This question can be answered on many different levels, and at the highest level it shouldn’t even be asked.
There is no difference, a believer would say. Neither one is better. We are all equal before God. St Peter decides whether or not to open the pearly gates on criteria other than national origin.
Having established this indisputable fact, only a silly ideological fanatic will then infer that hence we also ought to be all equal before the agency called UK Visas and Immigration (UKVI for short).
A sane person of even average intelligence will see that immigrants from some countries should be more welcome than those from some others.
An Aussie, for example, may at times drink too much Foster’s and throw up on your car, but then native-born Brits don’t mind that pastime either.
And yes, an Aussie may speak English with an awful accent, but at least he does speak it fluently enough, except when he has drunk too much Foster’s. Also, he doesn’t mind being called a ‘bloke’ or addressed as ‘oi, mate’.
More important, he’s already a subject of Her Majesty the Queen; he grew up not reading the same books English children don’t read even though they are supposed to; and, having caused damage to your car after drinking too much Foster’s, he’s comfortable with being judged according to the practices of the English Common Law.
Surely, as a new arrival to our shores, he’s preferable to someone who thinks drinking too much Foster’s isn’t a good idea but castrating women is?
Oh well, suddenly we find ourselves on dangerous ground strewn with landmines. In the actual reality governed by common sense, there would be no argument, this goes without saying. But in the virtual reality of our world, governed as it is by petty ideologies, harebrained notions and infantile point-scoring, such issues aren’t decided in the realm of reason.
Here, in our virtual world, the answer I’ve given to the question in the title isn’t just wrong. It’s borderline criminal.
It betokens racism, mono-culturalism (is that the opposite of multi-culti?), little-Englandism, conservatism, jingoism, chauvinism and every other vice no seeker of public office can possibly display without being publicly flogged in every mass medium.
Nigel Farage has found this out the hard way when interviewed on BBC Newsnight, that rigorous guardian of virtual morality.
The interviewer laid a trap by asking Nigel if he’d have a preference for someone from Melbourne over someone from Mogadishu or, come to that, for someone from the west of Europe over someone from the low-rent end.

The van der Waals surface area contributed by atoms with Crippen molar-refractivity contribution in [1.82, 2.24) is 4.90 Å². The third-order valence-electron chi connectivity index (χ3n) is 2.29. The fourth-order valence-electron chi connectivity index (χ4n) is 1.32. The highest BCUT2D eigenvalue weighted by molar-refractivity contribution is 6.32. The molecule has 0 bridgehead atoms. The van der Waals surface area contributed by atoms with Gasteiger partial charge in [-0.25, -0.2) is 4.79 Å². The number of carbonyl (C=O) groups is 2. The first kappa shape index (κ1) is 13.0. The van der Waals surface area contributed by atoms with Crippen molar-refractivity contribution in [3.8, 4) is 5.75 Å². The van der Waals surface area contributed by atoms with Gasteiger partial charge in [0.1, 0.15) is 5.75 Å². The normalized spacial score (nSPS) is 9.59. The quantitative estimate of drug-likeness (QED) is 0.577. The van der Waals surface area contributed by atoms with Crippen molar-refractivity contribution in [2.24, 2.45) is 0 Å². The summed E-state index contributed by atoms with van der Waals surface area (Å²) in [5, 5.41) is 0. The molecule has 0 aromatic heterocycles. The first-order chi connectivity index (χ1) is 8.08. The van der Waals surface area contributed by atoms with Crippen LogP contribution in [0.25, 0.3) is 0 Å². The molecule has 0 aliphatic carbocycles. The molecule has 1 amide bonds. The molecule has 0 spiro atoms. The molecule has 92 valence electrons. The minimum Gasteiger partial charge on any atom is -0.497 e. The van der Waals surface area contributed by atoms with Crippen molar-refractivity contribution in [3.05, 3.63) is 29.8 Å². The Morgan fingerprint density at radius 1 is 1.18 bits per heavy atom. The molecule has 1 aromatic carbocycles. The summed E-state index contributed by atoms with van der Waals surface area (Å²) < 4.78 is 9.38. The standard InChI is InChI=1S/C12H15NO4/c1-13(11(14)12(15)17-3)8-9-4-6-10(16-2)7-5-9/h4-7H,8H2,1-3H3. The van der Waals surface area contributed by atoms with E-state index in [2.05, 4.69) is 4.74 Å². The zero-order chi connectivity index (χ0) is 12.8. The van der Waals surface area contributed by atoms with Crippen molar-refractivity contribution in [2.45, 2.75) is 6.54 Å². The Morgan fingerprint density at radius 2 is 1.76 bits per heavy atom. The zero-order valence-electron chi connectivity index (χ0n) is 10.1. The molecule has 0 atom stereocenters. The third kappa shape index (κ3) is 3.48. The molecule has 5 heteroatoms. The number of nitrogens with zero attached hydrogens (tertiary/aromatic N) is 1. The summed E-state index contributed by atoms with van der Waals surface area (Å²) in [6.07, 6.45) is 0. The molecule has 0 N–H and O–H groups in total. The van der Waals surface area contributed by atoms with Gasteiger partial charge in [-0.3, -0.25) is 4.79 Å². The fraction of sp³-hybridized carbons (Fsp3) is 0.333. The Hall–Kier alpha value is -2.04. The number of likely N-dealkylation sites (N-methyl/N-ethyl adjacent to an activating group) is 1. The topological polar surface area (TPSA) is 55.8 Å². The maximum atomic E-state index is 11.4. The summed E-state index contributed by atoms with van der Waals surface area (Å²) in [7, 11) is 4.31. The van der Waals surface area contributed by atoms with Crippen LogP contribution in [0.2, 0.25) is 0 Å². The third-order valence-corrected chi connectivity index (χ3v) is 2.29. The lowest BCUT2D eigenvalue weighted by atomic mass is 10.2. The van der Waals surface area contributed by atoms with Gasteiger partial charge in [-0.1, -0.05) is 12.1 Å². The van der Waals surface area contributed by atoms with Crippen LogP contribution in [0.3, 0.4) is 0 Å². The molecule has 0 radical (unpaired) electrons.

The trap was devilishly clever. Everyone knows that Farage, along with about 90 per cent of our population, feels that our immigration policy, you know, the one we inherited courtesy of Tony Blair, is crazy to the point of being subversive.
The country has diluted not only Englishness but indeed Britishness to a point where a nonentity like Ed Miliband can become prime minister and have his wires pulled by the woman who hates the English with every passion of what passes for her soul.
Nigel knew that, his interviewer knew that, and they each knew that the other chap knew. But establishing the truth wasn’t the point of the interview, was it? It was to make Ukip look like a bunch of racist, xenophobic troglodytes.
Nigel knew that too, and he faced the stark choice of either coming across as an idiot, and an unprincipled one at that, or taking the bait. Commendably he chose the latter:
“I have to confess I do have a slight preference. I do think, naturally, that people from India and Australia are in some ways more likely to speak English, understand common law and have a connection with this country than some people that come from perhaps countries that haven’t fully recovered from being behind the Iron Curtain.”
Notice that Nigel was watching his step, as befits someone walking through a minefield. He confessed to only a ‘slight preference’. He added the qualifier ‘perhaps’. And he avoided the racial mine by only talking about East Europeans, not Somalis.
No matter. There’s no safe path through that particular minefield. Sidestep one charge and you’ll set off another. One way or the other, you’re dead.
Hence even The Mail, our most conservative paper, has described Farage’s remarks as ‘controversial’. Since, for purely medical reasons, I can’t read The Guardian or The Independent, I don’t know what adjectives they used, but one can guess.
What a world we live in, where a display of common sense becomes controversial. I can’t imagine there are many Guardian readers among you, but if you are, ask yourself this simple question:
Would I rather live in a neighbourhood that’s predominantly Somali, Romanian and Yemeni, or one that’s mostly Australian, French and Italian?
You don’t have to reply, certainly not in public: I know what you think. But wouldn’t you rather live in a world where your answer would be considered self-evident rather than controversial?
Don’t answer that one either. If you sully your hands with copies of The Guardian, you won’t give an honest reply anyway. And if you are a normal person, you’d think that answering such an obvious question is beneath you.